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  • Writer's pictureBradley Harrah | Attorney

Brand Protection with Trademarking: Fundamental Considerations for Entrepreneurs, Startups, and Business Owners

This article is a brief summary from the Guide to Brand Protection for Small and Medium Sized Enterprises, a comprehensive guide from the Michigan State University Center for Anti-Counterfeiting and Product Protection and co-authored by Attorney Bradley Harrah designed to help small and growing businesses make effective strategic decisions about trademark protections.

Brand Protection with Trademarking: Fundamental Considerations for Entrepreneurs, Startups, and Business Owners
Brand Protection with Trademarking: Fundamental Considerations for Entrepreneurs, Startups, and Business Owners

What Does a Trademark Do?

A “trademark” is considered any word, name, symbol or device, or any combination, used by someone to identify and distinguish their products and/or services from the products and/or services of another.[1] Not only does it serve to distinguish one company from another, but if properly protected, trademarks provide a legally enforceable right for a brand and company. Trademarks are the ultimate representation of a business.

Why Trademarks Are Worthy of Protection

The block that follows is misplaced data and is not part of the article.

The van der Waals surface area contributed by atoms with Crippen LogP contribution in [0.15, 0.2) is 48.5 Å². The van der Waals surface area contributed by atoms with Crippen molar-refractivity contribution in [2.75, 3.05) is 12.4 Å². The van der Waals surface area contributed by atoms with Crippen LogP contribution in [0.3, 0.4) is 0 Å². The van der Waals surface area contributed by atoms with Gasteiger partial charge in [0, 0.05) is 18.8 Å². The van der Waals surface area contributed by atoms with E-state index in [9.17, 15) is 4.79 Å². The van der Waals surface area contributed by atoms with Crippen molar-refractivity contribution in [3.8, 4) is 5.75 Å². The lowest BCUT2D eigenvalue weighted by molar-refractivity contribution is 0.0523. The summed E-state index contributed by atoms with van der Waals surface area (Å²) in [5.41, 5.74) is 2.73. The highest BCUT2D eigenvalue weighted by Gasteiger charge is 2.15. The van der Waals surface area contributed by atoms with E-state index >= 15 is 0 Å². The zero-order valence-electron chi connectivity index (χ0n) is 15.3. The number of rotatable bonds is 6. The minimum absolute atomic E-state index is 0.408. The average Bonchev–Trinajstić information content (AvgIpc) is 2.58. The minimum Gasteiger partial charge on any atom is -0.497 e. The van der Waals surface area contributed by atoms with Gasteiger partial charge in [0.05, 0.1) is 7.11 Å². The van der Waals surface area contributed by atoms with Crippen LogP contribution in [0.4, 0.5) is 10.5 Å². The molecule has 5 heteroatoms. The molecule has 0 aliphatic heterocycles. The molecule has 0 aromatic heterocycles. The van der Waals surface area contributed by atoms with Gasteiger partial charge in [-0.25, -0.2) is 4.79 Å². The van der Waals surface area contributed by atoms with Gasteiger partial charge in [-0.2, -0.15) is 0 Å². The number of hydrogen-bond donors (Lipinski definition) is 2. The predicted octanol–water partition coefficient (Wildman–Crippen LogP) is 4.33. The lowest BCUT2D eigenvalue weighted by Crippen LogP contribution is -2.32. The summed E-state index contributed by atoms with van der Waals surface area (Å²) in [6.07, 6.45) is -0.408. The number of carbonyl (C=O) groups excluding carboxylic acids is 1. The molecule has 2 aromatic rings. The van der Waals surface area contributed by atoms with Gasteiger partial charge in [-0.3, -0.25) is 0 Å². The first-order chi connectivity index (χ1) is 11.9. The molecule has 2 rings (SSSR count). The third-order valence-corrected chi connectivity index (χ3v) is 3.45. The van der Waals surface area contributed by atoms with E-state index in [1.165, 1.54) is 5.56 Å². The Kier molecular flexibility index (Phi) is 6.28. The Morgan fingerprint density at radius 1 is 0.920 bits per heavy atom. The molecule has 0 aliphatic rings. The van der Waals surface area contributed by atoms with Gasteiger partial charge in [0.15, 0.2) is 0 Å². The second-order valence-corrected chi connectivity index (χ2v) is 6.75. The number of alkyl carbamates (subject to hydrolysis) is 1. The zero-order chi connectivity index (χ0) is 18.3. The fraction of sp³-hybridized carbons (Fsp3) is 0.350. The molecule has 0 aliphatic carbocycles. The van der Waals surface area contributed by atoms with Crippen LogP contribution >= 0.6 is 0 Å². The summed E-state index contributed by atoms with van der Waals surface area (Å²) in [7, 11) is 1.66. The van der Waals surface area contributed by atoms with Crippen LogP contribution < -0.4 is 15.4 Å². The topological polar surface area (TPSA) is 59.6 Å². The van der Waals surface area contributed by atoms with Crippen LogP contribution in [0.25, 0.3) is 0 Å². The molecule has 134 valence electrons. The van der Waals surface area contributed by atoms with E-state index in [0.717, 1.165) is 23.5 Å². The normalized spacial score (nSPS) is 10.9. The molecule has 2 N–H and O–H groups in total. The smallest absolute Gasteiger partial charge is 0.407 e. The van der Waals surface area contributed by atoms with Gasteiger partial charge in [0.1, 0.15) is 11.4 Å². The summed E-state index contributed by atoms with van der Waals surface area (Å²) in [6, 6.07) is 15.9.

If you created an innovative product or a new invention that has never been seen before in the marketplace, you would be well-served to find ways to protect this asset and prevent others from using it without your permission. This same thought should extend to your trademarks and brand. You have likely invested significant time and resources into your business, so how will you protect trademarks, the ultimate representation of your business?

There are tangible benefits to protecting your trademarks. Previous studies have reported that intellectual property protection is of vital significance for investors, as it shows to investors that you have initiative and commitment to your business. Further, trademarks are important to your customers and their ability to identify your business.

Trademark counterfeiting is the unauthorized use of another’s trademark. If a trademark counterfeiter uses your trademarks, the best-case scenario is that you will notice no negative effects and no declines in revenue and market share. However, the more realistic scenario is that counterfeiters using your trademarks will cut into your sales or even displace you entirely from the market. You are not just competing against your competitors using their own trademarks and brands, but also those who will try to take advantage of your earned brand recognition.

No matter what stage your business is at, whether at the initial stages of business formation or a successful business with a developed brand, you should consider how you will proactively protect your investment in your trademarks.

How to Protect Trademarks

Developing a trademark and using it in commerce without registering the trademark with the USPTO (United States Patent and Trademark Office) will give you what are called “common law rights,” which can be useful in preventing competing businesses in a close geographic area from using identical or similar marks that confuse customers. However, these rights are limited, and if you operate outside of a small geographic area, or intend to grow outside of this area, then these rights will not sufficiently protect your business.